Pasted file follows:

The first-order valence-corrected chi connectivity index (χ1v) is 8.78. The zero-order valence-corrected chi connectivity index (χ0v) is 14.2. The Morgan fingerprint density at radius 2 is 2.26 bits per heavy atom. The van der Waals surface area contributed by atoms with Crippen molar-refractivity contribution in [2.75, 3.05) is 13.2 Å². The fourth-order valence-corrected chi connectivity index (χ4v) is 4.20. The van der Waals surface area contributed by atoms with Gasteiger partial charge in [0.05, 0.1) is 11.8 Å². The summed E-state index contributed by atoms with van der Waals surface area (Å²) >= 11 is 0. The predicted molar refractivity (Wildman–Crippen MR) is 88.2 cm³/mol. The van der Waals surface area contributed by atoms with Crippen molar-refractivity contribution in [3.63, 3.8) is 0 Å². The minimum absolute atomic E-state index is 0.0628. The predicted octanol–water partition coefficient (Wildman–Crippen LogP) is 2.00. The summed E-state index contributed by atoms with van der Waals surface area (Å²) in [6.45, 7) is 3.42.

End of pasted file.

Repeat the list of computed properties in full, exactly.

The first-order valence-corrected chi connectivity index (χ1v) is 8.78. The zero-order valence-corrected chi connectivity index (χ0v) is 14.2. The Morgan fingerprint density at radius 2 is 2.26 bits per heavy atom. The van der Waals surface area contributed by atoms with Crippen molar-refractivity contribution in [2.75, 3.05) is 13.2 Å². The fourth-order valence-corrected chi connectivity index (χ4v) is 4.20. The van der Waals surface area contributed by atoms with Gasteiger partial charge in [0.05, 0.1) is 11.8 Å². The summed E-state index contributed by atoms with van der Waals surface area (Å²) >= 11 is 0. The predicted molar refractivity (Wildman–Crippen MR) is 88.2 cm³/mol. The van der Waals surface area contributed by atoms with Crippen molar-refractivity contribution in [3.63, 3.8) is 0 Å². The minimum absolute atomic E-state index is 0.0628. The predicted octanol–water partition coefficient (Wildman–Crippen LogP) is 2.00. The summed E-state index contributed by atoms with van der Waals surface area (Å²) in [6.45, 7) is 3.42.